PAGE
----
$ cat t/dh_install/03-866570-dont-install-from-host.t
#!/usr/bin/perl
use strict;
use warnings;
use Test::More;

use File::Basename qw(dirname);
use lib dirname(dirname(__FILE__));
use Test::DH;
use File::Path qw(remove_tree make_path);
use Debian::Debhelper::Dh_Lib qw(!dirname);

plan(tests => 1);

each_compat_subtest {
  my ($compat) = @_;
  # #866570 - leading slashes must *not* pull things from the root FS.
  make_path('bin');
  create_empty_file('bin/grep-i-licious');
  ok(run_dh_tool('dh_install', '/bin/grep*'));
  ok(-e "debian/debhelper/bin/grep-i-licious", "#866570 [${compat}]");
  ok(!-e "debian/debhelper/bin/grep", "#866570 [${compat}]");
  remove_tree('debian/debhelper', 'debian/tmp');
};

I have cheated a bit on the implementation; while the test runs in a temporary directory, the directory is reused between compat levels (accordingly, there is a “clean up” step at the end of the test).

If you want debhelper to maintain this exclusive (and somewhat arbitrary) property (deterministically), you are more than welcome to help me improve the Makefile. 🙂  I am not sure I can squeeze any more out of it with my (lack of) GNU make skills.

Posted in Debhelper, Debian | 8 Comments

debhelper 10.5.1 now available in unstable

Earlier today, I uploaded debhelper version 10.5.1 to unstable.  The following are some highlights compared to version 10.2.5:

  • debhelper now supports the “meson+ninja” build system. Kudos to Michael Biebl.
  • Better cross building support in the “makefile” build system (PKG_CONFIG is set to the multi-arched version of pkg-config). Kudos to Helmut Grohne.
  • New dh_missing helper to take over dh_install –list-missing/–fail-missing while being able to see files installed from other helpers. Kudos to Michael Stapelberg.
  • dh_installman now logs what files it has installed so the new dh_missing helper can “see” them as installed.
  • Improve documentation (e.g. compare and contrast the dh_link config file with ln(1) to assist people who are familiar with ln(1))
  • Avoid triggering a race-condition with libtool by ensuring that dh_auto_install run make with -j1 when libtool is detected (see Debian bug #861627)
  • Optimizations and parallel processing (more on this later)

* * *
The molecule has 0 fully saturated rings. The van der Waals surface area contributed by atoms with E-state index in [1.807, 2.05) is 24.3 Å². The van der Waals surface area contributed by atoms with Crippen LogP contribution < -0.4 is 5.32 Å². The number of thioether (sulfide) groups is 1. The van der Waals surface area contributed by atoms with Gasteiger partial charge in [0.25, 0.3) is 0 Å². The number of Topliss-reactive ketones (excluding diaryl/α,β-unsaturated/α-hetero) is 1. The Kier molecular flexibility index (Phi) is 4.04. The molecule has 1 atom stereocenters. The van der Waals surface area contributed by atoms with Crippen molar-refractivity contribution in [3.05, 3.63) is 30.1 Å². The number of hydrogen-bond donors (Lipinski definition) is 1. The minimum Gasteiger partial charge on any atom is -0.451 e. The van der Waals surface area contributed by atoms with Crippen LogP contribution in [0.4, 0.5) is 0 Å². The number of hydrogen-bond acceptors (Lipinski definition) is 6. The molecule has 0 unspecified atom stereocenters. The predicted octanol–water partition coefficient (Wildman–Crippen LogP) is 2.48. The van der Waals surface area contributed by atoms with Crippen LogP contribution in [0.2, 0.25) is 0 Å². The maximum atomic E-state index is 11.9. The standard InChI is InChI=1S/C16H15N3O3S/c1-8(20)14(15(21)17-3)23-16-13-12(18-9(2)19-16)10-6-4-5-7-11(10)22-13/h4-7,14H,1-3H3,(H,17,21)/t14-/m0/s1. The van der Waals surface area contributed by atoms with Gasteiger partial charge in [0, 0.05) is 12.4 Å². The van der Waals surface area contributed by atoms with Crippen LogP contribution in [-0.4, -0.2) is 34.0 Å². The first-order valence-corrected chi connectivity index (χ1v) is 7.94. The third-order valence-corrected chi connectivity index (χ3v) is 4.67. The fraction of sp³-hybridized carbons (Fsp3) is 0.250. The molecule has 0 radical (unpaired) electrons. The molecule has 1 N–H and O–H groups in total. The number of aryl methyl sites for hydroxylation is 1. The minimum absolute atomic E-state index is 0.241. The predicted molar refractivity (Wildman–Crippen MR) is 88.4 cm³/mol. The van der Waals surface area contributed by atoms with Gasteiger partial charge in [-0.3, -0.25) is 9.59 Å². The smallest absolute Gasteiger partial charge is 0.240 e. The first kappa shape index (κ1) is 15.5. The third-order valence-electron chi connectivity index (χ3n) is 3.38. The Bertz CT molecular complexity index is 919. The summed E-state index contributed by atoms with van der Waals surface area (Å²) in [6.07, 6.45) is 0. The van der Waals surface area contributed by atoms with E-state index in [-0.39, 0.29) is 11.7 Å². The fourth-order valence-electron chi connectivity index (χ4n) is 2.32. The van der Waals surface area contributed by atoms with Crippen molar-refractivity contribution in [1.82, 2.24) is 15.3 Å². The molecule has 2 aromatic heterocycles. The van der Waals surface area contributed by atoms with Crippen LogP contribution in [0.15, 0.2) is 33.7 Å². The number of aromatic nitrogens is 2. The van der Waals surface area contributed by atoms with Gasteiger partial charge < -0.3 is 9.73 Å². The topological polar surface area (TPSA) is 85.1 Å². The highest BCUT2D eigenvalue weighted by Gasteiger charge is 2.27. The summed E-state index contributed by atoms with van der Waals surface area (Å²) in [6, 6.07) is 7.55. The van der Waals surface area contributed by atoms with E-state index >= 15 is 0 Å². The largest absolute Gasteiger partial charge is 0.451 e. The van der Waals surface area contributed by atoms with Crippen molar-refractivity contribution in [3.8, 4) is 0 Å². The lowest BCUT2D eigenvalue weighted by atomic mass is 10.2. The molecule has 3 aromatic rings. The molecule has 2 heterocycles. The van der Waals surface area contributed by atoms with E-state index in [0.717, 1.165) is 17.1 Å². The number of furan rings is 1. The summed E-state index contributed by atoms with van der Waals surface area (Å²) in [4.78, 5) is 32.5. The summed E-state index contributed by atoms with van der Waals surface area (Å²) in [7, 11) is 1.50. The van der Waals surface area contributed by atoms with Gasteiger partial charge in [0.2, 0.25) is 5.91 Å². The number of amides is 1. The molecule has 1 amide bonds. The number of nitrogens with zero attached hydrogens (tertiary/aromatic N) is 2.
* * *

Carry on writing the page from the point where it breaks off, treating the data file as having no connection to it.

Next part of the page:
There are also some changes to the upcoming compat 11

  • Use “/run” as “run state dir” for autoconf
  • dh_installman will now guess the language of a manpage from the path name before using the extension.

 

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On making Britney smarter

Updating Britney often makes our life easier. Like:

Concretely, transitions have become a lot easier.  When I joined the release team in the summer 2011, about the worst thing that could happen was discovering that two transitions had become entangled. You would have to wait for everything to be ready to migrate at the same time and then you usually also had to tell Britney what had to migrate together.

Today, Britney will often (but not always) de-tangle the transitions on her own and very often figure out how to migrate packages without help. The latter is in fact very visible if you know where to look.  Behold, the number of manual “easy” and “hint”-hints by RT members per year[2]:

Year | Total | easy | hint
-----+-------+------+-----
2005 |   53  |   30 |  23 
2006 |  146  |   74 |  72
2007 |   70  |   40 |  30
2008 |  113  |   68 |  45
2009 |  229  |  171 |  58
2010 |  252  |  159 |  93
2011 |  255  |  118 | 137
2012 |   29  |   21 |   8
2013 |   36  |   30 |   6
2014 |   20  |   20 |   0
2015 |   25  |   17 |   8
2016 |   16  |   11 |   5
2017 |    1  |    1 |   0

As can be seen, the number of manual hints drop by factor of ~8.8 between 2011 and 2012. Now, I have not actually done a proper statistical test of the data, but I have a hunch that drop was “significant” (see also [3] for a very short data discussion).

 

In conclusion: Smooth-updates (which was enabled late in 2011) have been a tremendous success. 🙂

 

[1] A very surprising side-effect of that commit was that the (“original”) auto-hinter could now solve a complicated haskell transition. Turns out that it works a lot better, when you give correct information! 🙂